read through The Strand (surprise!). As much as I have worked to become more comfortable in certain situations, there’s still one thing that I find extremely hard to become comfortable with: clothing. I gravitate towards loose jeans, sweaters with collars peeking out underneath, lowtop sneakers, and hoodies that I can swim in. This isn’t necessarily reflective of the clothing I want to wear, though; I envision outfits in my head where I’m in clothing that I would normally never wear—crop tops, miniskirts, and skinny jeans, to name a few. I think that confidence plays a huge role in drawing the line between comfort and discomfort. Is your discomfort a reflection of your insecurities, or are you genuinely uncomfortable in the outfit you’re wearing? Do you feel uncomfortable in that dress because it’s not indicative of who you are (or it’s made from a scratchy material, or you’re too cold in it), or do you find yourself criticizing your body when you’re in the dress? These are just some questions that I’ve started asking myself when I think about my sense of style and the relationship I have with my body. I’ve come to realize that it’s not that I’m physically uncomfortable in crop tops and skinny jeans; it’s that I’m mentally uncomfortable in them. I’m uncomfortable because I’m not confident. I want to overcome the insecurities that I have surrounding my body. I want to feel good in the clothing that I own and feel comfortable in it—both physically AND mentally. This won’t be an overnight process; it will be difficult to address the reasons why I’m uncomfortable in certain outfits and certain situations. But, as Anne Lamott said, I don’t want to wake up one day and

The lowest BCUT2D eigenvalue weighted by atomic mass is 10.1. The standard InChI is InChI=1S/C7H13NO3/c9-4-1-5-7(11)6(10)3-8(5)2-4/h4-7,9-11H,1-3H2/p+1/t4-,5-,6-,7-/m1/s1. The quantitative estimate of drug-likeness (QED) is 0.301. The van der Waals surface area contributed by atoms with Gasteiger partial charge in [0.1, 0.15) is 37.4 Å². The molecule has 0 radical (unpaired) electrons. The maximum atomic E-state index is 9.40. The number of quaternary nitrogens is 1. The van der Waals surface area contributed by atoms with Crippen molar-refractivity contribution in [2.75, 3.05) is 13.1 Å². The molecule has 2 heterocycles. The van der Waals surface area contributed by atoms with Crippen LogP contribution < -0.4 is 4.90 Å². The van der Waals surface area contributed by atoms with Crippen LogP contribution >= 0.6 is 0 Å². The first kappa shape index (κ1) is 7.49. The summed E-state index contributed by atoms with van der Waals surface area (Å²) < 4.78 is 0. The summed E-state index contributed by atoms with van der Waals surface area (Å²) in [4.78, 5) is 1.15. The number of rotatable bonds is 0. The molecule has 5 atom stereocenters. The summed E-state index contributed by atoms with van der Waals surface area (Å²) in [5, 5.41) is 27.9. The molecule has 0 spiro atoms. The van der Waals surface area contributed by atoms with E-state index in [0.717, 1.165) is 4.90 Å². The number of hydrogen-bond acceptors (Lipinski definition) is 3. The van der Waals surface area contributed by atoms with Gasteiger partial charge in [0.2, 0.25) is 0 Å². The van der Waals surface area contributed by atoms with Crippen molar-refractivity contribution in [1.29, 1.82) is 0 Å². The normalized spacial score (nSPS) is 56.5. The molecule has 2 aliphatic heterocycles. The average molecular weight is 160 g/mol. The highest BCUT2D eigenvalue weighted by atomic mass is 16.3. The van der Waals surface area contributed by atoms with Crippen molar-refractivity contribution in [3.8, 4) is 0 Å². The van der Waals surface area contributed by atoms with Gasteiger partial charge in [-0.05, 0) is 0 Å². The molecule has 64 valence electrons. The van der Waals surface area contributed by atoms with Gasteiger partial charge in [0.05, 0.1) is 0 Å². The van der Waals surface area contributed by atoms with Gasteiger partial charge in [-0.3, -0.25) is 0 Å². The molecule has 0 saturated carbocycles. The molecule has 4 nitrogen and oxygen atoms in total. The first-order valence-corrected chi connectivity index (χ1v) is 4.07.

illustration | helen yu

realize that I’ve been missing out on doing and wearing things because of my own internal discomforts and insecurities. As for the discomfort that stems from being the odd one out in a room, I’m not sure if that’s something I’ll be able to overcome. And, to be honest, I’m not sure if that’s something I really want to overcome. Over the last year, I realized that I’m okay with making myself uncomfortable in situations that I know deep down I want to be in, such as performances and showcasing my creative work. On the other hand, I realized that I’m not comfortable with being in a loud room with faces I don’t recognize, nor do I want to place myself in that situation to push my boundaries because I know I don’t want to be there in the first place. If I wake up one day and realize that I would love nothing more than to strike up conversations with strangers at parties, would I work towards doing so and push through the discomfort? Absolutely. But besides that, I’m only human. I have my limits. I know that it’s okay not to be okay with certain things. There are things that I won’t ever find comfortable, and I accept those parts of me the way they are. I believe I owe myself the pleasure of doing things that I want to do. We all owe ourselves things that make us happy. Everyone is given the same 24 hours a day; it’s our choices that determine where we’ll end up and what quality of life we’ll live. And the truth is, we’re not on this rock floating in space for a very long time. So, I’m going to bask in the fading glow of the sun on the beach, let the wind rush through my hair on late night drives, laugh with my loved ones, and capture these moments for ages to come with lasting fondness in my heart—for I deserve happiness.



Fall(ing) for comfort A playlist of autumnal Canadian tunes OLIVIA HSUEN-FARRIS CONTRUBUTOR